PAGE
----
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Volume 585: debated on Tuesday 9 September 2014

Overall reoffending rates have barely changed over the past decade. Under our transforming rehabilitation reforms, we will draw on the best services from across the public, private and voluntary sectors in order to deliver better rehabilitation support to more offenders, reduce the number of potential victims and make our communities safer. For the first time in recent history, virtually every offender released from custody will receive statutory supervision, rehabilitation and mentoring support in the community.

A4e recently pulled out of a £17 million contract to deliver education and training in London prisons. It has been suggested that one reason for that is staff shortages so severe that there are not enough officers to escort prisoners to classes. If prisoners who want to learn cannot even get to the classroom, what does that say about the Government’s so-called rehabilitation revolution?

May I encourage the Justice Secretary to look at innovative ways of tackling reoffending? My neighbouring constituency in Barnet is looking at using GPS monitoring in new ways that go beyond traditional electronic monitoring and the Serco-G4S expensive model, and into ways that tackle the behaviour of some of the most prolific offenders. It is having great results.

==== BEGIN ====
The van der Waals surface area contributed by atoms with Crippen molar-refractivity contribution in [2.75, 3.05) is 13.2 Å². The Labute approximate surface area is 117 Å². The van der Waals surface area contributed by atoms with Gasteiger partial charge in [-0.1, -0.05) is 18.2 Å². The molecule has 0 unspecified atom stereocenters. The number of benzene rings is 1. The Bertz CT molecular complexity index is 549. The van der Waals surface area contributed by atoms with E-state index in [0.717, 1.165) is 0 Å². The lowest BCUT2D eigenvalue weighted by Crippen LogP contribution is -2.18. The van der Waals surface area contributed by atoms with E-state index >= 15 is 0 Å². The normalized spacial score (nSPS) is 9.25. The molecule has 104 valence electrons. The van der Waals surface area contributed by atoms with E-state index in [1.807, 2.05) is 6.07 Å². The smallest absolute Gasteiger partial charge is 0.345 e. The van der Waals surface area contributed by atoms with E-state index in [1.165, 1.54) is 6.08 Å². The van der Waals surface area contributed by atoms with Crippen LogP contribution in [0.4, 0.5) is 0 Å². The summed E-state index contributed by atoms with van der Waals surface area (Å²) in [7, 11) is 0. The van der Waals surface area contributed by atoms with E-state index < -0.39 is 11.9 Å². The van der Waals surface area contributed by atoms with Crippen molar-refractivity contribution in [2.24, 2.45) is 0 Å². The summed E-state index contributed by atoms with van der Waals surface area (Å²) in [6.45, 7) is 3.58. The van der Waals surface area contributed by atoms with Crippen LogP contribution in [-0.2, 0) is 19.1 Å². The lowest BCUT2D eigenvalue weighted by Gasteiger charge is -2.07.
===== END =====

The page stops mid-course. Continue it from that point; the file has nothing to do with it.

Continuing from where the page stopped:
I absolutely agree with my hon. Friend. The arrival of GPS tags in this country provides a great opportunity for the criminal justice system in a variety of different ways. We will have first access to that technology in a form that is sufficiently robust to be used in courts if necessary later this year, and I think it has great potential.

The right hon. Gentleman needs to know that the cost of reoffending is now the same as holding the London Olympics every single year. There is now more overcrowding, less education, and more violence in our prisons than ever before. Why will he not admit that the only intervention his Government have made in the past four and half years that has had the effect of reducing reoffending statistics is the one when he decided to change the way he would calculate those statistics?

I am afraid I have to correct the hon. Lady. At the moment our prison system is at its least overcrowded for 10 years, and the number of prisoners going through education is set to increase significantly this year.

Will the Secretary of State say what action his Department is taking to reduce the trend in shop theft, particularly where that might fuel a drug or substance habit?

That is one reason why I think it is important that we address the caution system, because it has been possible for somebody who commits an act such as shop theft simply to receive a caution again and again. Those people must come to court to be dealt with properly by our magistrates, and that is why the measures in the Criminal Justice and Courts Bill are so important.